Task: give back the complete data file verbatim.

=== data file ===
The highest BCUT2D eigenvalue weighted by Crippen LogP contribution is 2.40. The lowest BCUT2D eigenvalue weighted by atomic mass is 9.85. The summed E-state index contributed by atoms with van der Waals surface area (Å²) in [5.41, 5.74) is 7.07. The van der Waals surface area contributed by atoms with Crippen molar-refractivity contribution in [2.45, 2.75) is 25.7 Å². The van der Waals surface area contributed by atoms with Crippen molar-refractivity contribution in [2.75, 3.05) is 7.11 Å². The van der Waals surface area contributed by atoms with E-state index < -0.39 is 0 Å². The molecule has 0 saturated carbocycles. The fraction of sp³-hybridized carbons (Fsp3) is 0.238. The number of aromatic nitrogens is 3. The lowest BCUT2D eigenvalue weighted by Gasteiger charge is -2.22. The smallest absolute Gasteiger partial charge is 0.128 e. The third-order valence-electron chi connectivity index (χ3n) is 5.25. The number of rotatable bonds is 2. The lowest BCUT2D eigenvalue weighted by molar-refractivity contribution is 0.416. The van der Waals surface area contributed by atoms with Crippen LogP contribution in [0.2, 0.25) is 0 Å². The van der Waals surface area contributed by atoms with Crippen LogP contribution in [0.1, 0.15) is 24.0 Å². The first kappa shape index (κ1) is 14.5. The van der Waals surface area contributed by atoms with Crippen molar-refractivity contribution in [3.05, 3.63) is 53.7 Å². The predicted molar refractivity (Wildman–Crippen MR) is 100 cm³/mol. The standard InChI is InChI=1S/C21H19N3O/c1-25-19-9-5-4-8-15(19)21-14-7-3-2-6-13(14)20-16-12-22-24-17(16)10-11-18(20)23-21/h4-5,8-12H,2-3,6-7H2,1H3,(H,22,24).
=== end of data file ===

The highest BCUT2D eigenvalue weighted by Crippen LogP contribution is 2.40. The lowest BCUT2D eigenvalue weighted by atomic mass is 9.85. The summed E-state index contributed by atoms with van der Waals surface area (Å²) in [5.41, 5.74) is 7.07. The van der Waals surface area contributed by atoms with Crippen molar-refractivity contribution in [2.45, 2.75) is 25.7 Å². The van der Waals surface area contributed by atoms with Crippen molar-refractivity contribution in [2.75, 3.05) is 7.11 Å². The van der Waals surface area contributed by atoms with E-state index < -0.39 is 0 Å². The molecule has 0 saturated carbocycles. The fraction of sp³-hybridized carbons (Fsp3) is 0.238. The number of aromatic nitrogens is 3. The lowest BCUT2D eigenvalue weighted by Gasteiger charge is -2.22. The smallest absolute Gasteiger partial charge is 0.128 e. The third-order valence-electron chi connectivity index (χ3n) is 5.25. The number of rotatable bonds is 2. The lowest BCUT2D eigenvalue weighted by molar-refractivity contribution is 0.416. The van der Waals surface area contributed by atoms with Crippen LogP contribution in [0.2, 0.25) is 0 Å². The van der Waals surface area contributed by atoms with Crippen LogP contribution in [0.1, 0.15) is 24.0 Å². The first kappa shape index (κ1) is 14.5. The van der Waals surface area contributed by atoms with Crippen molar-refractivity contribution in [3.05, 3.63) is 53.7 Å². The predicted molar refractivity (Wildman–Crippen MR) is 100 cm³/mol. The standard InChI is InChI=1S/C21H19N3O/c1-25-19-9-5-4-8-15(19)21-14-7-3-2-6-13(14)20-16-12-22-24-17(16)10-11-18(20)23-21/h4-5,8-12H,2-3,6-7H2,1H3,(H,22,24).